Do What Comes Naturally

Claude Monet, Le Boulevard des Capucines

Have you ever looked at a great work of art and considered what you share in common with the artist? Or maybe, what you share in common with the engineer of the Egyptian pyramids? Well, you too have an intellect, a will, and possibly the capability of drawing straight lines. Either way, there are fundamental aspects of any human being that are shared by all men and women, whether or not they are Christian. The same nature that accomplished such marvelous feats of human ingenuity exists in you. In recognizing the remarkable abilities of our human nature which God has given us, we should be spurred on to understand its proper role and develop its capacities.

In common parlance, “doing what is natural” has the connotation of succumbing to our basest emotions. Natural instincts are seen as synonymous with what man shares with the animals, a return to a more primitive state. When we speak of human nature, it tends to be little more than an attempt to identify a lowest common denominator. However, this conception hardly does justice to what is truly natural. Our nature longs for excellence and is in fact capable of quite high accomplishments. The nature that we are born with is not something that is fully realized at birth. It takes a lifetime of developing ourselves morally, intellectually, and physically to understand what we are really capable of.

While we are fallen creatures wounded by sin, we are still capable of some natural accomplishments. St. Thomas Aquinas mentions developing cities and cultivating vineyards as examples of these. Knowing the great gift of our human capacities should make us feel a sense of gratitude to Him who has endowed us with our humanity. It can also lead us to a recognition of and desire for the divine help needed to perfect our potential.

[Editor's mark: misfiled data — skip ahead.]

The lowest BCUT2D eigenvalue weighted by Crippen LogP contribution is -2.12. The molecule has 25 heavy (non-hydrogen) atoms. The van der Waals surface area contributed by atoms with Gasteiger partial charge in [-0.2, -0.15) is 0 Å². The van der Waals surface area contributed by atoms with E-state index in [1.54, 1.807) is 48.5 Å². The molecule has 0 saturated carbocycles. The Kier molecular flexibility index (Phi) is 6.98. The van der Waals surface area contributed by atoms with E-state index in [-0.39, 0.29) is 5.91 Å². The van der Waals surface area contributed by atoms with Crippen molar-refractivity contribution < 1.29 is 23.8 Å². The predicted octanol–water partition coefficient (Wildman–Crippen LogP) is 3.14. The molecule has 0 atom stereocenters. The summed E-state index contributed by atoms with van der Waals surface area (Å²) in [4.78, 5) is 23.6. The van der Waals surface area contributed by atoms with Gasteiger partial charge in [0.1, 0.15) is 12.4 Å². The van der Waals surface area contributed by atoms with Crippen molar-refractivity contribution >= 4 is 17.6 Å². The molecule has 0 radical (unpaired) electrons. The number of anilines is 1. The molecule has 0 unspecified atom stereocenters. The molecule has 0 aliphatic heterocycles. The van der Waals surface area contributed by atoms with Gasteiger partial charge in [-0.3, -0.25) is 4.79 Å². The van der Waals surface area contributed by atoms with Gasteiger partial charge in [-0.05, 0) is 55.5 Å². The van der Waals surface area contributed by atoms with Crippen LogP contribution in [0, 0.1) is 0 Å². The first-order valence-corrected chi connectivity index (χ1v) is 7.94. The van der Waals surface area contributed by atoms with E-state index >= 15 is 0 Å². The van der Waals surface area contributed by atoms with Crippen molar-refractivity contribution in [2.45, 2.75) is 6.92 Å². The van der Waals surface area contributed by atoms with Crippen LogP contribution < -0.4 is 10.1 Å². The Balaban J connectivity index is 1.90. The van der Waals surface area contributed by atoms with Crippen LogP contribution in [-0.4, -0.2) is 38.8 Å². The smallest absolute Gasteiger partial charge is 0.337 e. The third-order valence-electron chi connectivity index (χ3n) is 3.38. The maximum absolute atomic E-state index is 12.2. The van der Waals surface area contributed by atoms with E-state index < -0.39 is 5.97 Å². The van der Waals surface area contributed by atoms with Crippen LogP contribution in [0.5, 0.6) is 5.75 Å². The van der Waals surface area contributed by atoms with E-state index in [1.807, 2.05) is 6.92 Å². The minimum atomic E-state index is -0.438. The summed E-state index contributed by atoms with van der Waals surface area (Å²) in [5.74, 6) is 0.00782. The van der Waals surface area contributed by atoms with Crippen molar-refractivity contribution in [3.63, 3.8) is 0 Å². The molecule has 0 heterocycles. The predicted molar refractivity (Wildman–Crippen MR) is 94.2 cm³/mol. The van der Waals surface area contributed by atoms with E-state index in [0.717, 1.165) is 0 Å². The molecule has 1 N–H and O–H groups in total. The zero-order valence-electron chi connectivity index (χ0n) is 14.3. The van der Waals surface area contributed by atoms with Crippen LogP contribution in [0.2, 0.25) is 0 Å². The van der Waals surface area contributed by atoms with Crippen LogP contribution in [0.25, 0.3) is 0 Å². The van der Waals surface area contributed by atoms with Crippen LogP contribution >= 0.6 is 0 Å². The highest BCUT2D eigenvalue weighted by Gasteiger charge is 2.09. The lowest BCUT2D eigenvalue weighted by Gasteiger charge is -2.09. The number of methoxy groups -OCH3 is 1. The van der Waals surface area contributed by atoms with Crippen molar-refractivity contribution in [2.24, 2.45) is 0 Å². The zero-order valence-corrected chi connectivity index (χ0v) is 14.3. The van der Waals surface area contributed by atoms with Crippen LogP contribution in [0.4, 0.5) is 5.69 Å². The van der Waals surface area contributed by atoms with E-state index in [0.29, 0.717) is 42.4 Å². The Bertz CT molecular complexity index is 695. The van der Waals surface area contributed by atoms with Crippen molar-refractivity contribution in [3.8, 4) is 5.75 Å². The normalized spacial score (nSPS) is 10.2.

While many in our age may reduce what being “natural” means to something base, this does not detract from the reality. The great virtues and achievements of humans, rather than our basest endeavors, help us understand what a gift our human nature really is. Thus, we can confidently go out and try to better ourselves and others knowing that we are just doing what is natural.

Image: Claude Monet, Le Boulevard des Capucines

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Br. Constantius Sanders is a native of Erie, Pennsylvania. After graduating from Boston College in 2013, studying Math and Philosophy, he entered the Order of Preachers. On DominicanFriars.org